I have a Debian 6 Xen guest that seems to go to sleep from time to time. Randomly, it just stops to answer to any network requests (HTTP, ssh, ping) and only resumes activity when we log on the console. The server is clearly not crashed, however during this sleeping time no activity happens, even all the logs (syslogd and klogd) remain blank during this time.

Depending on when it happens and when we can actually log on the console, a few minutes but sometimes even an hour can be spent into this mode. This behavior happens irregularly, about once a month, randomly.

I don't have access to the console nor to the Xen host myself, but the support team from the hosting company is saying nothing suspicious is shown. They say it's the only guest on their infrastructure exhibiting this behavior.

The guest runs a linux kernel compiled by the hosting company, has 2 cores, 4 GB of RAM and 2 GB of swap. 5-mins average load is not low (between 2 and 3, with peaks up to 5), but the swapping activity is low (swapin/swapout) and the swap space barely used. No kernel messages are spotted in the logs, nor in the dmesg output.

This server is running regular apache + mod_php and proftpd, really nothing fancy. AFAICT we've not tweaked any clock related parameters of the kernel (however I'm not sure how I can check the kernel setup if an energy saving mode or clock stepping is activated or not).

We're running out of clues at where the issue comes from.

Edit: I've run find /var -mmin -beforeevent -mmin +afterevent to try to find any file being modified during the last time the server hang and all that find reported was file being modified just before or just after the event, but nothing in between, even when it was a 1 hour long hang. This server only have a single partition, so it's not like only the disk containing /var was down.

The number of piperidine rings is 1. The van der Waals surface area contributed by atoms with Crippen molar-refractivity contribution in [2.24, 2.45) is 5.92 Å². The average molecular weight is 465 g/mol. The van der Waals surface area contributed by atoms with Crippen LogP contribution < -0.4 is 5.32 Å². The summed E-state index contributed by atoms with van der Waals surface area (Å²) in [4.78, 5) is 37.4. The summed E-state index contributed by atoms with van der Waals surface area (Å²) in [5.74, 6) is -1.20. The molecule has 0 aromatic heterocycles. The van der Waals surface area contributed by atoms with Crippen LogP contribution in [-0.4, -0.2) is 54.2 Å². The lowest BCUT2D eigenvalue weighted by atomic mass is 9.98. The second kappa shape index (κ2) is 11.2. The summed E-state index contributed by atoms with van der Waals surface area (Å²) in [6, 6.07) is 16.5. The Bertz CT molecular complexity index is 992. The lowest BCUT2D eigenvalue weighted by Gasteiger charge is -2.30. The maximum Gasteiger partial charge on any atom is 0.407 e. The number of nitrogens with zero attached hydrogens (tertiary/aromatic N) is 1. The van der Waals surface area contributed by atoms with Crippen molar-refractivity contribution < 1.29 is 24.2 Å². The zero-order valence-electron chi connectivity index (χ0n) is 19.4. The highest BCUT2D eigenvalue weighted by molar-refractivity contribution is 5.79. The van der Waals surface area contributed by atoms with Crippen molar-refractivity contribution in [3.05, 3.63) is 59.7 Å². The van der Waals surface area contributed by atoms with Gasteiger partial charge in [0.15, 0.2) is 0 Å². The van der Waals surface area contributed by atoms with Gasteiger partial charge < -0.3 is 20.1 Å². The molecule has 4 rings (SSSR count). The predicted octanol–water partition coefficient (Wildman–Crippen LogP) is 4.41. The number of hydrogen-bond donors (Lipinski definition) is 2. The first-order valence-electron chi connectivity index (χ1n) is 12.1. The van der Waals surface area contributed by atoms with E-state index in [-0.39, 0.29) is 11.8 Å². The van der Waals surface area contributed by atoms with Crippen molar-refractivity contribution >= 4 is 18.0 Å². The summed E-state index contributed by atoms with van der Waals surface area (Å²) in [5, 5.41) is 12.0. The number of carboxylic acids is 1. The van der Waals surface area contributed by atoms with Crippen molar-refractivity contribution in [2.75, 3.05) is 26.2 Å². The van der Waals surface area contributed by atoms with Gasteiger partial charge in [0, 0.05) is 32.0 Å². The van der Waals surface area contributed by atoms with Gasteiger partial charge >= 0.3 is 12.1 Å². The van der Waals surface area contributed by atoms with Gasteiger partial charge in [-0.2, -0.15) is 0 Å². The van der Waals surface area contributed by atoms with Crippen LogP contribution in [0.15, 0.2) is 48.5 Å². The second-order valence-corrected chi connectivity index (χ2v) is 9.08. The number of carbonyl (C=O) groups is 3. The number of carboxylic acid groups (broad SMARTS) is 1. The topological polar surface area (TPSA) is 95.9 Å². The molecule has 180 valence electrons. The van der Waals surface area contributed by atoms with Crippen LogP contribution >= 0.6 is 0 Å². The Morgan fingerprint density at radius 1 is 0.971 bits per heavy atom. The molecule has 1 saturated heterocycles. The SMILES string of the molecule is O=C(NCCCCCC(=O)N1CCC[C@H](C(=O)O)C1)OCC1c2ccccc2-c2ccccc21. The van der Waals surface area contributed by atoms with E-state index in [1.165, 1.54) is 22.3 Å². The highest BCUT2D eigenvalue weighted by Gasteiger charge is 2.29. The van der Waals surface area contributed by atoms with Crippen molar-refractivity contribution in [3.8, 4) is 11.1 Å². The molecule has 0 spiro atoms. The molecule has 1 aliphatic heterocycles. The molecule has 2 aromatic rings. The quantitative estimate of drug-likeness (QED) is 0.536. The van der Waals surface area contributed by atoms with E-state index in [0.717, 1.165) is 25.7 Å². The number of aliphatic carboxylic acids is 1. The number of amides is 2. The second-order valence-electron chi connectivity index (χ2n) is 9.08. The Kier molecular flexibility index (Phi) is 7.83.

I also have other hosts on the same subnet and all see this server as being offline: snmp polling fails and no requests are logged on the DB host from any PHP application running on the sleeping server.

We also tried to setup some cronjob to do continuous activity (like pinging some other host continuously), that didn't prevented this server to enter this sleep mode.

  • Is it possible for you to ask your hosting company to type 'xm resume vmname' next time this happens? Might give you some clues about the problem if it resumes activity. – user130370 Aug 17 '12 at 17:05
  • I can ask for that, yes. It will probably need a bit of time (a few weeks...) before that happens again though. – Tonin Aug 17 '12 at 17:46
  • you can also set up this cron job, it might give clues about what is happening when server is unreacheable (network and disks still working or not). 1) Type netstat -nr 2) * * * * * root ping -c 1 IPOFTHEGATEWAY >> /root/temporarylogfile 2>&1 – user130370 Aug 17 '12 at 18:00
  • There is definitely no activity going on when this happens. I have other servers in the same subnet and they cannot reach this server when it happens (snmp polling) and the server makes no activity (no requests to the DB host). The server itself doesn't touch a single file during this sleeping time, I've just done a find /var -mmin -315 -mmin +210 -ls (-315 ~ +210 catching the last time the server fell asleep) and this reports only files being modified just before the event and just after. – Tonin Aug 17 '12 at 18:24

For what it's worth, I suspect this issue was related to no ntp usage in the VM. The VM time drifted away from the host time and probably caused the server to enter sleep mode.

After installing and using ntpd, I had no other similar incident. However, I don't have this exact server anymore and have not been running with ntp enabled for a very long time (only 2 or 3 months). Hence the reason why I cannot say it was the very solution to this problem.

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